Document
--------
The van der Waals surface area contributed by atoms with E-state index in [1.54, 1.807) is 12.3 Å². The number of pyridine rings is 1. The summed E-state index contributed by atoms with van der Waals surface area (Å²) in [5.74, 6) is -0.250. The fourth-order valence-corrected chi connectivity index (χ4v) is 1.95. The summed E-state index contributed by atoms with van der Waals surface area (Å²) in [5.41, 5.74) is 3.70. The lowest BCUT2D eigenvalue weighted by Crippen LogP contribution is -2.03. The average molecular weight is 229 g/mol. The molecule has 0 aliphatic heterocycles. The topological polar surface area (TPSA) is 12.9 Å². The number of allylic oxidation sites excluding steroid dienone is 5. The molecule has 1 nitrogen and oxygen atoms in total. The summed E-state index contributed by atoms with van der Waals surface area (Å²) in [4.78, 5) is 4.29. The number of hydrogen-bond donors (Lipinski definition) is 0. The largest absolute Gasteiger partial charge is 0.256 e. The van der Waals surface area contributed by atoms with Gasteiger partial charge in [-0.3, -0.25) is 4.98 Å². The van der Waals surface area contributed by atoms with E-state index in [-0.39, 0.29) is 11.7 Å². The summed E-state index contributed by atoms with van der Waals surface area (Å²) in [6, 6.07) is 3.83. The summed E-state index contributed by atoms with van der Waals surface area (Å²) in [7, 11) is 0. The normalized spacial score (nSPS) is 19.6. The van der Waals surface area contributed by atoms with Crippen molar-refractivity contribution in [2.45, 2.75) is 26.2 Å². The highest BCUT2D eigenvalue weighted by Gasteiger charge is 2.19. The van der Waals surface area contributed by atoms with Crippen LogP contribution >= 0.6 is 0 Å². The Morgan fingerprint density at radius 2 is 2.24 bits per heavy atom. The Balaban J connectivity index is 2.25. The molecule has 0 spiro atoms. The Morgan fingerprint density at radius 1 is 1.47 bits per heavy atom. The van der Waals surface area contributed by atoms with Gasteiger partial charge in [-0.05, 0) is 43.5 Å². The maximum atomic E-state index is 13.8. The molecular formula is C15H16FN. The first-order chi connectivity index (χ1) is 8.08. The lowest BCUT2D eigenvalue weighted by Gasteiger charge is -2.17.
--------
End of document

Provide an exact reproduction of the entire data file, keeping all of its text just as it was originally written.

The van der Waals surface area contributed by atoms with E-state index in [1.54, 1.807) is 12.3 Å². The number of pyridine rings is 1. The summed E-state index contributed by atoms with van der Waals surface area (Å²) in [5.74, 6) is -0.250. The fourth-order valence-corrected chi connectivity index (χ4v) is 1.95. The summed E-state index contributed by atoms with van der Waals surface area (Å²) in [5.41, 5.74) is 3.70. The lowest BCUT2D eigenvalue weighted by Crippen LogP contribution is -2.03. The average molecular weight is 229 g/mol. The molecule has 0 aliphatic heterocycles. The topological polar surface area (TPSA) is 12.9 Å². The number of allylic oxidation sites excluding steroid dienone is 5. The molecule has 1 nitrogen and oxygen atoms in total. The summed E-state index contributed by atoms with van der Waals surface area (Å²) in [4.78, 5) is 4.29. The number of hydrogen-bond donors (Lipinski definition) is 0. The largest absolute Gasteiger partial charge is 0.256 e. The van der Waals surface area contributed by atoms with Gasteiger partial charge in [-0.3, -0.25) is 4.98 Å². The van der Waals surface area contributed by atoms with E-state index in [-0.39, 0.29) is 11.7 Å². The summed E-state index contributed by atoms with van der Waals surface area (Å²) in [6, 6.07) is 3.83. The summed E-state index contributed by atoms with van der Waals surface area (Å²) in [7, 11) is 0. The normalized spacial score (nSPS) is 19.6. The van der Waals surface area contributed by atoms with Crippen molar-refractivity contribution in [2.45, 2.75) is 26.2 Å². The highest BCUT2D eigenvalue weighted by Gasteiger charge is 2.19. The van der Waals surface area contributed by atoms with Crippen LogP contribution >= 0.6 is 0 Å². The Morgan fingerprint density at radius 2 is 2.24 bits per heavy atom. The Balaban J connectivity index is 2.25. The molecule has 0 spiro atoms. The Morgan fingerprint density at radius 1 is 1.47 bits per heavy atom. The van der Waals surface area contributed by atoms with Gasteiger partial charge in [-0.05, 0) is 43.5 Å². The maximum atomic E-state index is 13.8. The molecular formula is C15H16FN. The first-order chi connectivity index (χ1) is 8.08. The lowest BCUT2D eigenvalue weighted by Gasteiger charge is -2.17.